How Altitude, Time, Location Impacts the Sun’s Effect on Our Eyes

Shandra Martinez

| 3 min read

A young woman hikes on sand dunes on the coast of Lake Michigan
Whether you are at the beach, driving your car or taking a lunchtime walk, sunny days probably mean you are wearing your sunglasses. But keeping your shades on is about more than just looking cool. A good pair of sunglasses offers important protection that can help prevent damage done to your eyes by the sun’s rays. And at some times and in some places, the sun is more harmful to our eyes than others. Did you know that where you live, the time of day and altitude also can play a big role in how the sun affects your eyes?
The ultraviolet radiation that comes from the sun can damage the eyes. Both UVA and UVB rays can cause issues that affect vision. According to the American Academy of Ophthalmology (AAO), when unprotected eyes are exposed to too much of this UV radiation, over time it can cause cataracts, growths on or near the eyeball, or cancer. There’s also a condition known as “snow blindness” that can develop quickly in the summer when eyes are exposed to UV reflections off water or sand, like during a day at the beach.
Danger zones. There are also some situations that can make UV radiation even more of a problem if your eyes are unprotected. Here are a few:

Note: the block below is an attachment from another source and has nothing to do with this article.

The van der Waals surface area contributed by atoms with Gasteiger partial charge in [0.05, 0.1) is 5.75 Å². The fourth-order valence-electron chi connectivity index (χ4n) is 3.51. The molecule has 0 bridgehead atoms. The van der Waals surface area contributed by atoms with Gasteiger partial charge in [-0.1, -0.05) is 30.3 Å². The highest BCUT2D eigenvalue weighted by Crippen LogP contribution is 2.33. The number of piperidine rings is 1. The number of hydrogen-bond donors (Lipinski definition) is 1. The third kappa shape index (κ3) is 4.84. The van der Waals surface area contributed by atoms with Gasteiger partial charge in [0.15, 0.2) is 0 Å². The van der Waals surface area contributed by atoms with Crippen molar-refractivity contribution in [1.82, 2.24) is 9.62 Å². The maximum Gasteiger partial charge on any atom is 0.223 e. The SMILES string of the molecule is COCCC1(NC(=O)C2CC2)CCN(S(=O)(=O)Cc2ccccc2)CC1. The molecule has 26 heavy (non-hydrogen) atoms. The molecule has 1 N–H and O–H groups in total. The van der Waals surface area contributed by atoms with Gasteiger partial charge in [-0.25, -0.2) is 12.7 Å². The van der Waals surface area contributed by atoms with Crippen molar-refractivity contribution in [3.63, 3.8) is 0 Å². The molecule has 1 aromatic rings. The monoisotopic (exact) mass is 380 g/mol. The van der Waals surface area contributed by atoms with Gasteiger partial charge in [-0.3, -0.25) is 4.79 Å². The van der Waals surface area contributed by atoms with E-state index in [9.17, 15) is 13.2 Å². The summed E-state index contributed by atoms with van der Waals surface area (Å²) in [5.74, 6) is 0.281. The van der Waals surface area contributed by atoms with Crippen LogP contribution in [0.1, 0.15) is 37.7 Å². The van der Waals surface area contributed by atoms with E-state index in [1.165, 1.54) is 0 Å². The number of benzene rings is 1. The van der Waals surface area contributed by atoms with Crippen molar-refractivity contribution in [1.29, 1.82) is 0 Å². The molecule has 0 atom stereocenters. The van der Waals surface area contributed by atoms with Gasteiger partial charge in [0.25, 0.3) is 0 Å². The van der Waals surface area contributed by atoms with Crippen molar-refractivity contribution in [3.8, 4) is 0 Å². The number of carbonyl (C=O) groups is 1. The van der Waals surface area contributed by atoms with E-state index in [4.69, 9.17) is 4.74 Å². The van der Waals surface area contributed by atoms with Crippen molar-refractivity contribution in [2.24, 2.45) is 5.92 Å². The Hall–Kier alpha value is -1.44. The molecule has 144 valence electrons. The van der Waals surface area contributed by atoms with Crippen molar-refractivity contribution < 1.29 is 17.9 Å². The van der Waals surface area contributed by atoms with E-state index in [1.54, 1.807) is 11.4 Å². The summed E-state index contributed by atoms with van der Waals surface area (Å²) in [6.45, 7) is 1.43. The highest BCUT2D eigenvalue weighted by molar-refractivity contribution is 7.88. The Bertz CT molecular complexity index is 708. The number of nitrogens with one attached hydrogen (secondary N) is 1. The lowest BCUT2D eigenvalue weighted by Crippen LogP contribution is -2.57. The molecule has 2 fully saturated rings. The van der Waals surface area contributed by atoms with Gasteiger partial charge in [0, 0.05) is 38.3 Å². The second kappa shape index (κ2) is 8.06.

• Location: If you live in an area that’s near the Earth’s equator, your exposure to UV radiation increases.
  • Time of Day: If you’ve ever heard that you should especially avoid the midday sun, this goes for your eyes, too. UV radiation is typically greater from 10 a.m. to 2 p.m.
  • Altitude: If you live at a high altitude, your eyes are at a greater risk for damage from UV radiation, as it is more intense in high-altitude locations.
Prevention and protection. There are some easy ways to protect your eyes every day, no matter the season, and help prevent any damage done by the sun’s harmful rays. It starts with wearing good sunglasses. They don’t have to be expensive, but they do need to provide 100% UV protection and block both UVA and UVB rays.
The AAO has these other tips for keeping your eyes healthy and safe:
  • Wear your sunglasses when you are outside, even on cloudy days. Clouds do not block UV rays.
  • Wear a broad-brimmed hat as well as sunglasses when you are outside.
  • Children are also at risk of exposure to harmful UV rays. Make sure they have hats and sunglasses on, too.
  • If you are using a tanning bed, know that the light carries the same risk as UV rays outdoors.
Photo credit: Getty Images

A Healthier Michigan is sponsored by Blue Cross Blue Shield of Michigan, a nonprofit, independent licensee of the Blue Cross Blue Shield Association.
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